Health & Medicine

Holding onto life’s memories with dementia

Kent Pollock
Kent Pollock

Writing this monthly column about my life with dementia has been somewhat therapeutic. And it also has been a learning experience.

Every poignant reader response allows me to measure my location on the dementia highway. I am not as far along as many, but I am riding side by side with others.

Listen to one reader who wrote from a care facility as he visited his loved one:

“My wife was once a vivacious woman. Now she is like a vacant building where you wish the walls could talk of their past. Sometimes she looks at me and I feel her love but I don’t know if it’s wishful thinking.”

By comparison, at this moment I really am doing OK. But since being diagnosed nearly three years ago, my cognitive dementia has slowly but relentlessly gotten worse, occasionally producing frightening moments of confusion when I literally didn’t know where I was or what I was doing. At those times, it feels as if I am virtually mentally paralyzed for a while.

However, ever since my neurologist doubled my daily medication dose about six months ago, that occasional overwhelming fog of perplexity has thankfully disappeared. My medication is a drug that is commonly prescribed for dementia, but I am not identifying it because I am only one example, and this column is devoted to reflecting the dementia experience, not dispensing advice or recommendations.

I’m deeply grateful to be relatively fine as I adjust to living with the new me. My short-term memory is mostly gone, and huge gaps remain in my long-term memory. I often buy things I forgot I already bought, and my sense of direction to and from what should be familiar places has simply vanished.

Several moments in recent weeks have abruptly reminded me of the continuing condition I generally try to ignore. The dementia dragon strikes at will, clogging my thought processes or vacuuming treasured memories from my brain.

During a recent lunch with friends, I argued adamantly that another of our friends was not out of the country on a vacation. The next week, when the friend in question returned from a trip to Mexico, he said he and I had discussed the trip before his departure. Even with his reminder, I have no recollection of the conversation.

Another sad moment occurred when my wife, Barbara, and I visited a casino to play pai gow poker, a game the two of us have enjoyed playing together over the years. It is a relatively simple poker game, and we have never won or lost very much while enjoying ourselves for many hours.

Barbara got her cards first and was arranging them when I realized that I no longer knew how to play the game, a shocking and immediately depressing reminder of my new reality.

More recently, on my way to a physician I have been seeing routinely since the mid-1980s, I realized that while I knew his office was in Carmichael, I didn’t know how to get there. I stopped in a shopping center parking lot, got his address on my phone from Google, then programmed my car’s navigation system. I made it to the appointment on time but lost more confidence in the process.

Coping with these very minor inconveniences is relatively simple, especially with technology’s assistance. I try to live as normally as possible while being open about my problems so those around me understand why I sometimes appear puzzled, uninformed or distant.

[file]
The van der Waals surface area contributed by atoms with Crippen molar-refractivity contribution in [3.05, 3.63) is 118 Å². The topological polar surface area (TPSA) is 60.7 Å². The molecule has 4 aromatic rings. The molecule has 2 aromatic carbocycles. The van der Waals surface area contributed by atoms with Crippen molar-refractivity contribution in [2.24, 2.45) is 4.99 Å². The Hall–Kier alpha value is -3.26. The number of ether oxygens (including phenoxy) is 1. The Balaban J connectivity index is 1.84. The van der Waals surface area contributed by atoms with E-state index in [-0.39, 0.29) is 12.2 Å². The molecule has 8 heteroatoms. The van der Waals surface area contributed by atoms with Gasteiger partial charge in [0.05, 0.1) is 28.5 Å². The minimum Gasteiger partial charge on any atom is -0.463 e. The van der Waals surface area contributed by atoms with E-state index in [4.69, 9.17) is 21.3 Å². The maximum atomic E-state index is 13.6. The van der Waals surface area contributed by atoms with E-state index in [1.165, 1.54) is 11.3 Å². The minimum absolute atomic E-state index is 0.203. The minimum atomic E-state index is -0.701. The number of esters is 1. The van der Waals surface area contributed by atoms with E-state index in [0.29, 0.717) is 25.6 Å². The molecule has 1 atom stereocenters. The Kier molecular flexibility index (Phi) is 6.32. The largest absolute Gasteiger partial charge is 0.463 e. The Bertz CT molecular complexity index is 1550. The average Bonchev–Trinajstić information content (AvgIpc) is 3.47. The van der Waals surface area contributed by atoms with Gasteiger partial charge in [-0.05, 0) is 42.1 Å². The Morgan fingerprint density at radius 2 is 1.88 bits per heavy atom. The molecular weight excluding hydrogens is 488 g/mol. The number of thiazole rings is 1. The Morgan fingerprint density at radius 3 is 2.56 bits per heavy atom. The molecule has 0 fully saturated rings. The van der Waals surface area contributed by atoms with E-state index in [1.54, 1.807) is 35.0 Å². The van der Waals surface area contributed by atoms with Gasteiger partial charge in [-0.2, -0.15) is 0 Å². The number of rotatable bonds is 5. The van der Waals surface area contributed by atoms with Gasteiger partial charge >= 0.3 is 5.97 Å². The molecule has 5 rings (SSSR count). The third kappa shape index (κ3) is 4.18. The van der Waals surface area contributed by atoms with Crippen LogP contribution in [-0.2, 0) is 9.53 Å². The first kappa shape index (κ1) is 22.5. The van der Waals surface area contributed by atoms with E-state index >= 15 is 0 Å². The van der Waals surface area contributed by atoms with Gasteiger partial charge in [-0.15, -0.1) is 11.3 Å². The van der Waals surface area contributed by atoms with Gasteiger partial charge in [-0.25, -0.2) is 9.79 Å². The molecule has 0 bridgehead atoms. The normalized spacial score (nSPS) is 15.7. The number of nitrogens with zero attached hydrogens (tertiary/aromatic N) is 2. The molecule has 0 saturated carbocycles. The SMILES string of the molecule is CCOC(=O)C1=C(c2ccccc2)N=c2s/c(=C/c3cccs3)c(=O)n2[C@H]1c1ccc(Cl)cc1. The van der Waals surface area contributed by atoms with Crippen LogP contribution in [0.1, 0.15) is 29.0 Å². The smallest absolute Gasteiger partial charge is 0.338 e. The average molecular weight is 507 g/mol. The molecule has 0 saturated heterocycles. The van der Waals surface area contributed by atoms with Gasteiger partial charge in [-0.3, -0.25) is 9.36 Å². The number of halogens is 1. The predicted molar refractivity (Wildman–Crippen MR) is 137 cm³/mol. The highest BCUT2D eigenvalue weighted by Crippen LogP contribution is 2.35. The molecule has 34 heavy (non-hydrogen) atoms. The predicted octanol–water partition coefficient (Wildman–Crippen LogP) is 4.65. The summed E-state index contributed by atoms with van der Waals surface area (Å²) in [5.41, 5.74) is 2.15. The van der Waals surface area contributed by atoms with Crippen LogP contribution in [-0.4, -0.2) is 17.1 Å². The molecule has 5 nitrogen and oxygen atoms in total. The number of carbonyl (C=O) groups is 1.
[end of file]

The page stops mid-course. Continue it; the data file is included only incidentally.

Freely acknowledging my cognitive difficulties has made me feel somewhat liberated and much more comfortable with my condition. But many people avoid discussing their illness.

“My mom is still in excellent physical health, but her mind continues to deteriorate. … She wants nothing to do with discussing any of it. ‘If I ignore it, it doesn’t exist’ has always been my mom’s life philosophy,” wrote a reader. “I find this extremely difficult, but appreciate that she has a right to confront her life in her own way, so there is a huge ‘elephant in the room’ as we go through living and coping with this disease without ever calling it by name or connecting with one another by talking about it.”

Many who suffer don’t want to discuss dementia because they want to avoid acknowledging that they are having problems. “My dear friend is still in denial,” wrote a reader from San Luis Obispo about her friend in a care facility. “She will say to me, ‘I do have some memory issues, according to my brother.’ ”

With advanced dementia patients, if conversations don’t take place soon it will simply be too late. “My sister-in-law was diagnosed with dementia a few years ago. I see her every few months and find it more and more difficult to have a conversation with her. She was once such a vibrant, strong woman,” a reader commented.

By openly discussing my condition, I try to model my belief that there is nothing shameful or embarrassing about having the ailment. For me, it simply is what it is, and I yearn for those around me to view my condition the same way, accepting its presence while not dwelling on it.

Besides, having been upfront about the malady can sometimes help defuse otherwise awkward occasions, transforming them into lighthearted moments. Not long ago, during a conversation with a close friend on our front porch, I commented that I had never noticed the flag holder on the side of our house.

“You put that there a few years ago,” Ralph told me. “I gave it to you. I also gave you a flag.”

I glanced at Barbara, who nodded. I just pointed to my head, and we all had a good laugh.

Kent Pollock is a retired journalist and journalism professor. He was formerly the assistant managing editor of The Sacramento Bee and editor of the Anchorage Daily News. Please share your perspectives, insights and comments with him at